Split Vision 2021, Exhibition Room, Glover Country, Deddington

  • Amber Koroluk-Stephenson : Split Vision, , Split Vision, 2019, Exhibition Room, Glover Country, installation view, photograph by Angela Casey
  • Amber Koroluk-Stephenson : Split Vision, after John Glover and Hilma af Klint I, 2021, oil on linenSplit Vision, after John Glover and Hilma af Klint I 2021, oil on linen, 91.5 x 112 cm
  • Amber Koroluk-Stephenson : 'White Wash I, after John Glover' and 'White Wash II, after John Glover', 2021, oil on linen'White Wash I, after John Glover' and 'White Wash II, after John Glover' 2021, oil on linen, panels 36 X 36 cm
  • Amber Koroluk-Stephenson : Cultivation, after John Glover, Richard Wastell, Joseph Lycett and Matt Calvert, 2021, oil on linenCultivation, after John Glover, Richard Wastell, Joseph Lycett and Matt Calvert 2021, oil on linen, 112 x 91.5 cm
  • Amber Koroluk-Stephenson : Split Vision, , Split Vision, 2019, Exhibition Room, Glover Country, installation view, photograph by Angela Casey
  • Amber Koroluk-Stephenson : Painting Plains after John Glover, Philip Wolfhagen and Richard Wastell, 2021, oil on linenPainting Plains after John Glover, Philip Wolfhagen and Richard Wastell 2021, oil on linen, 112 x 91.5cm
  • Amber Koroluk-Stephenson : Split Vision, , Split Vision, 2019, Exhibition Room, Glover Country, installation view, photograph by Angela Casey
  • Amber Koroluk-Stephenson : Split Vision, after John Glover and Hilma af Klint II, 2021, oil on linenSplit Vision, after John Glover and Hilma af Klint II 2021, oil on linen, 91.5 x 112 cm

Amongst friends

Written by Dr. Toby Juliff, April 2021

Amongst the volumes of books and pamphlets bequeathed by John Glover that form part of Evandale collection is a particularly interesting and potent text by artist and colour theorist Mary Gartside. Entitled An Essay on a New Theory of Colours, Gartside managed to smuggle in radical ideas of colour and form into a modest booklet on watercolour instruction. Gartside’s amazing contribution to the study and practice of colour – such as the development of the colour ball that many painters now begin their studies with – has for some time been neglected, if now slowly rehabilitated.

It’s not known of course what Glover thought about Gartside’s radical rewriting of the laws of colour – to colour as ‘phenomenon’ – but its presence in the Evandale bequest suggests that, even if he didn’t endorse it, he was aware that colour is as much a phenomenon and experience as it is science of pigment.

Amber Koroluk-Stephenson Split Vision does, I think, pick up some of the challenges of colour outlined in Evandale. As Mary Gartside receded in the background, so their theories of saturation and the power of abstract colour would be appropriated and represented by later male writers whose lack of innovation would form the foreground of painting pedagogy for subsequent centuries. I don’t know if Amber has read Gartside, and I don’t know if that matters. Koroluk-Stephenson has, in Split Visions, another much neglected visionary colour theorist to hand in Hilma af Klint. Though af Klint would come later (born more than 50 years after Gartside’s publication) and form a more thorough, exacting and mystical approach to abstract colour, in Split Visions there does seems to be a turning point that Koroluk-Stephenson is occupying. A fork in the road; one eye in the rear view mirror of place and history.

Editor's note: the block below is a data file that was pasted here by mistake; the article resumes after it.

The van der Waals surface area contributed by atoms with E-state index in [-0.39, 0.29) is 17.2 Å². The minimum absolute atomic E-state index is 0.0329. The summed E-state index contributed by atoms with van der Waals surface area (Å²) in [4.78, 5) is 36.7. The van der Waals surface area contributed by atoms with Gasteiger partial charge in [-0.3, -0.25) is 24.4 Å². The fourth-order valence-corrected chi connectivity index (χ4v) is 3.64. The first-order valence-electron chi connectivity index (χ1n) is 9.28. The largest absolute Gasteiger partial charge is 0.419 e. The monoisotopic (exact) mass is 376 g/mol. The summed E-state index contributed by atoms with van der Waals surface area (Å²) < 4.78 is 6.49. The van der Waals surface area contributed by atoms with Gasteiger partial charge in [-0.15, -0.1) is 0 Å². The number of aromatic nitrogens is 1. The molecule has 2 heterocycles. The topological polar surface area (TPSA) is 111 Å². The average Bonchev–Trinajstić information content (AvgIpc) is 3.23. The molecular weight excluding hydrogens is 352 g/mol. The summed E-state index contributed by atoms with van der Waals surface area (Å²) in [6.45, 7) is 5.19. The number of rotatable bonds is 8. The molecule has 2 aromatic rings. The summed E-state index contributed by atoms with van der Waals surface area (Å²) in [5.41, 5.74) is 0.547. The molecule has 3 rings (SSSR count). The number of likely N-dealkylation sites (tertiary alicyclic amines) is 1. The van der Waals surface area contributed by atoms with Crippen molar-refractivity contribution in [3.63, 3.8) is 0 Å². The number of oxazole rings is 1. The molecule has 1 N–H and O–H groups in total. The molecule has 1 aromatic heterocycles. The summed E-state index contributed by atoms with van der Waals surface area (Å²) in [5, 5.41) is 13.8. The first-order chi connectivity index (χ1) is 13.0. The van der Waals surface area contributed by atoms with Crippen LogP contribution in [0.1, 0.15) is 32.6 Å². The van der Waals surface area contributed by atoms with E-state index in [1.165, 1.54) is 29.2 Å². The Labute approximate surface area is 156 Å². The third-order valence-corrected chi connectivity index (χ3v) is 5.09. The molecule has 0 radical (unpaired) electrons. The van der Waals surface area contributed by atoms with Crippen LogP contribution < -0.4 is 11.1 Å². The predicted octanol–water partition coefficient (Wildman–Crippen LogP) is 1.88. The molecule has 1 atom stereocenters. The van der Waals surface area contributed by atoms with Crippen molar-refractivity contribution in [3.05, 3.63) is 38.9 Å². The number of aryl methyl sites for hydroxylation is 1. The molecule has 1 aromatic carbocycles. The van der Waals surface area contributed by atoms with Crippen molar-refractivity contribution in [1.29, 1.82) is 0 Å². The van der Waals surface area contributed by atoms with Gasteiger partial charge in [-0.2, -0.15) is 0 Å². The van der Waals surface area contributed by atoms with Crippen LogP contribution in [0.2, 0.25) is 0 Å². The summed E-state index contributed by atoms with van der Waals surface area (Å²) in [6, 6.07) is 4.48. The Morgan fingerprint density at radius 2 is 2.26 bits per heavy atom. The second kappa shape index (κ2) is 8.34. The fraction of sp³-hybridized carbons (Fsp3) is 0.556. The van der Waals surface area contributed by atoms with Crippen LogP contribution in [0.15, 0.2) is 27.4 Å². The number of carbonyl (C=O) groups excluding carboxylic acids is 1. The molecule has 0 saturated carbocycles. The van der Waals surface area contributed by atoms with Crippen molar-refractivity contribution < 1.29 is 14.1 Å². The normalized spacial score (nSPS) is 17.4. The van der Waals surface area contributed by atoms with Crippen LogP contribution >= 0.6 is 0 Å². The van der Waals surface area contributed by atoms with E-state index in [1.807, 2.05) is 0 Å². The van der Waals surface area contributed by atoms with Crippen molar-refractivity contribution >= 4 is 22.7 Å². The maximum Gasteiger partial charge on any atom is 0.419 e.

There are juxtapositions here. And the contrasts between ‘phenomena as landscape’ and ‘phenomena as colour’ that separates Glover and af Klint are occupied as a poetic occupancy. Friezes of abstract wheels frame studies in the landscape of lutruwita/Tasmania. Foreground and background collide and spill out, their borders are porous. The vase pierces the abstract frieze, reminding us that what is in front, what is in the middle, and what is behind us, is an illusion.

The likeness of Glover meets new friends and contemporaries, partners in the landscape. Split Visions invites others into the conversation of course, and Koroluk-Stephenson hosts abstract sheep (Matt Calvert), experiences of granite and field (Richard Wastell), and the atmospheres of immutable landscape (Philip Wolfhagen). These partners, these friends (and yes, that means Glover and af Klint too) join objects of study – the still life, the palatte, the colour wheel – as the instruments of the past and future ‘Tasmania’.

One of Gartside’s great contributions to colour theory was the establishment of white as a colour of seriousness and significance: “The true primitive colour of light, unmixed with any other substance, is white. I shall therefore speak of this colour first.” It is the basis of everything. Koroluk-Stephenson’s White Wash I, after John Glover and White Wash II, after John Glover tell us as much. The is a powerful gesture in ‘white washing’, one that has politics and culture behind it, but also a powerful reminder of the redemptive possibility that white can offer us. Koroluk-Stephenson’s achievement in Split Vision is to occupy that dangerous space between lightness and darkness, between abstract saturations of colour and atmospheres of landscape, and the past and present. That it places that dangerous and illuminating occupancy as a place of poetic vibrancy reminds us that the path ahead is all the better for the company of friends.


This project has been supported by the Commonwealth of Australia through an Australian Government Research Training Program Scholarship and Arts Tasmania by the Minister for the Arts through the Tasmanian Residencies program.